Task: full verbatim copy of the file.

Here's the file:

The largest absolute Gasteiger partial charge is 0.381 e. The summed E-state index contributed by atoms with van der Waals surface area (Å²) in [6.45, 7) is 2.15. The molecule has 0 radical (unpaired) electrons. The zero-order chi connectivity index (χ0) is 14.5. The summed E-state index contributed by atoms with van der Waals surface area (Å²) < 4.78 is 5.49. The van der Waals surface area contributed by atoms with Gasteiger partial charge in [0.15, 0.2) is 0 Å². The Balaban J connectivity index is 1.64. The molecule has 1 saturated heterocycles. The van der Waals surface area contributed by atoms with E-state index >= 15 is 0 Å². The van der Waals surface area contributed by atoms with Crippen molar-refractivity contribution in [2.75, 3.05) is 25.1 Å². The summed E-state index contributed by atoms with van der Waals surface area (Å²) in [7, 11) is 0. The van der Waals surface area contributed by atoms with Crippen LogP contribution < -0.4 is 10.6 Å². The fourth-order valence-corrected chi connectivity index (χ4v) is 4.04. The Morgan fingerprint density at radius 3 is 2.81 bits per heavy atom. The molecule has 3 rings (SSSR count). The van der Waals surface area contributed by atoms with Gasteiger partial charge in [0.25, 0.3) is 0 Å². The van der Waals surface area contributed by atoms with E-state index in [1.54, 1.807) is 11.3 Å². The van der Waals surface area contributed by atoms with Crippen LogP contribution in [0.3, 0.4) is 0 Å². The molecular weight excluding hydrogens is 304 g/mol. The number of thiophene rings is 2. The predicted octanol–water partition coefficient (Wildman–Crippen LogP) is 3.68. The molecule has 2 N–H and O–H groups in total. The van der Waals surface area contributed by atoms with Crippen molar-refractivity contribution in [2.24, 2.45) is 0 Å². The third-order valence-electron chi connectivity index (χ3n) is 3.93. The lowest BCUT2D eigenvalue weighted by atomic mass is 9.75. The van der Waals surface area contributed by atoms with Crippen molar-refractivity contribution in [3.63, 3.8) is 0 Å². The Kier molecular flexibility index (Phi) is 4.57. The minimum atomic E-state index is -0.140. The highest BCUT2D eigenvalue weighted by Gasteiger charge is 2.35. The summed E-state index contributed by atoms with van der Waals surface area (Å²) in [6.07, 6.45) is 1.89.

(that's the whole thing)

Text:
The largest absolute Gasteiger partial charge is 0.381 e. The summed E-state index contributed by atoms with van der Waals surface area (Å²) in [6.45, 7) is 2.15. The molecule has 0 radical (unpaired) electrons. The zero-order chi connectivity index (χ0) is 14.5. The summed E-state index contributed by atoms with van der Waals surface area (Å²) < 4.78 is 5.49. The van der Waals surface area contributed by atoms with Gasteiger partial charge in [0.15, 0.2) is 0 Å². The Balaban J connectivity index is 1.64. The molecule has 1 saturated heterocycles. The van der Waals surface area contributed by atoms with E-state index >= 15 is 0 Å². The van der Waals surface area contributed by atoms with Crippen molar-refractivity contribution in [2.75, 3.05) is 25.1 Å². The summed E-state index contributed by atoms with van der Waals surface area (Å²) in [7, 11) is 0. The van der Waals surface area contributed by atoms with Crippen LogP contribution < -0.4 is 10.6 Å². The fourth-order valence-corrected chi connectivity index (χ4v) is 4.04. The Morgan fingerprint density at radius 3 is 2.81 bits per heavy atom. The molecule has 3 rings (SSSR count). The van der Waals surface area contributed by atoms with Gasteiger partial charge in [0.25, 0.3) is 0 Å². The van der Waals surface area contributed by atoms with E-state index in [1.54, 1.807) is 11.3 Å². The van der Waals surface area contributed by atoms with Crippen LogP contribution in [0.3, 0.4) is 0 Å². The molecular weight excluding hydrogens is 304 g/mol. The number of thiophene rings is 2. The predicted octanol–water partition coefficient (Wildman–Crippen LogP) is 3.68. The molecule has 2 N–H and O–H groups in total. The van der Waals surface area contributed by atoms with Crippen molar-refractivity contribution in [2.24, 2.45) is 0 Å². The third-order valence-electron chi connectivity index (χ3n) is 3.93. The lowest BCUT2D eigenvalue weighted by atomic mass is 9.75. The van der Waals surface area contributed by atoms with Crippen molar-refractivity contribution in [3.63, 3.8) is 0 Å². The Kier molecular flexibility index (Phi) is 4.57. The minimum atomic E-state index is -0.140. The highest BCUT2D eigenvalue weighted by Gasteiger charge is 2.35. The summed E-state index contributed by atoms with van der Waals surface area (Å²) in [6.07, 6.45) is 1.89.